Plea bargain reached in pimping case
April 30, 2002
A woman arrested for allegedly running an Aspen prostitution ring pleaded guilty to one count of prostitution Monday in a plea bargain that dismissed a felony charge.
Elizabeth Ann Koeppel, 44, was charged in December with conspiracy to commit pimping after police said they discovered through an undercover investigation and anonymous tips that she was hiring women, including underage girls, as “full-service escorts.”
The plea agreement reduces the felony charge to a class III misdemeanor, punishable by a maximum of six months in jail and a $750 fine. Sentencing is scheduled for June 17, after Koeppel undergoes a mental health evaluation.
Koeppel, who wore black Versace jeans and a green shirt, gave District Court Judge J.E. DeVilbiss only yes and no answers when asked if she understood the plea agreement and if she had any questions after signing the agreement. She left the courtroom wearing large black sunglasses and a leather jacket.
“Because I am guilty of the crime, your honor,” Koeppel replied when asked why she was pleading guilty.
Assistant District Attorney Lawson Wills, who assisted in structuring Koeppel’s disposition, said the outcome is “fair and reasonable.”
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“It’s what she did,” he said. “It’s prostitution.”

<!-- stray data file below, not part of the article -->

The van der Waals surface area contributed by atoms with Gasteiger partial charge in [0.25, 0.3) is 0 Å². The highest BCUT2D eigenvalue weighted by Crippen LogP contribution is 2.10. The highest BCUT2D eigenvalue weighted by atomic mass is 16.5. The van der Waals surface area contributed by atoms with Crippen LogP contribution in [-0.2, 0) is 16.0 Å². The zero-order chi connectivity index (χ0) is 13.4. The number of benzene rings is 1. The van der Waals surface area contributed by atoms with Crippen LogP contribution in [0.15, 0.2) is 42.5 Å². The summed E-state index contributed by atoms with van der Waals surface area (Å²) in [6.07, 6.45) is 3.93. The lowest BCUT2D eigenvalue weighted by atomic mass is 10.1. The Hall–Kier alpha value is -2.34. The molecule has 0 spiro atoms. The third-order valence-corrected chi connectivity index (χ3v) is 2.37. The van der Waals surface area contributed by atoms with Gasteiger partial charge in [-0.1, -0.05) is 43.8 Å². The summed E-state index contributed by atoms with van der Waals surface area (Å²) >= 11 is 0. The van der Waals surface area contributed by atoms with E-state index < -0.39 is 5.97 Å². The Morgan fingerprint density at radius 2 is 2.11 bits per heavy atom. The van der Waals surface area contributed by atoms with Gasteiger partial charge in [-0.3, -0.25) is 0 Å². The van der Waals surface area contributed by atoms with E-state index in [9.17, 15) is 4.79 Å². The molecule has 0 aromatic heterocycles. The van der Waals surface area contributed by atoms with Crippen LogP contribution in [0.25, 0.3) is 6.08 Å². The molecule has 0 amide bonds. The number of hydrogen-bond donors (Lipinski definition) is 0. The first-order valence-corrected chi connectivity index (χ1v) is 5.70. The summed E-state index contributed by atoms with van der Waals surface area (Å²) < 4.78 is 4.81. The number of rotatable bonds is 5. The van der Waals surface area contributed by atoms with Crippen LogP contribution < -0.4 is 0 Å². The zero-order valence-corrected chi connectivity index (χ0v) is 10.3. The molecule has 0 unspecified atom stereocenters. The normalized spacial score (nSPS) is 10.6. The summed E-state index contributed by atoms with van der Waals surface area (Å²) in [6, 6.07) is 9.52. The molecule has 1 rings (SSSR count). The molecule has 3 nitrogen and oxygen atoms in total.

Defense attorney Gerald Goldstein spoke on Koeppel’s behalf after the hearing.
“She is happy with the dismissal of the felony charge, and I think a misdemeanor is an appropriate resolution for all concerned,” Goldstein said.
He said his client plans to move to Dallas and will be asked to prove her employment in that area for probation officers. Koeppel was not available for comment after the hearing, and someone who answered her home telephone said her attorneys should answer any questions.
Aspen Police Detective Jim Crowley, who investigated the case for a year before Koeppel was arrested, said the guilty plea did in part resolve the case.
“I’m glad we got a guilty plea out of it,” he said. “But it would have been helpful if that person had come forward once we arrested Elizabeth.” He was referring to a valley resident who wrote police an anonymous letter stating that his or her 17-year-old daughter had been solicited for work by Koeppel.
According to the affidavit Crowley prepared for Koeppel’s arrest, she ran ads for her local escort service under the headings “Beautiful Blonde” and “Escorts of Aspen” in local newspapers. She also solicited local women to join her business with a “Model types wanted” ad.
Her arrest warrant also states that during an undercover operation using a female officer, Koeppel told the officer that clients are charged between $600 and $1,000 an hour. She also said she ran a “full-service” escort business that includes being “intimate” with clients.
“This outcome accomplishes the goal of having her not run her business in Aspen, so to that end, it was successful,” Crowley said of the plea agreement.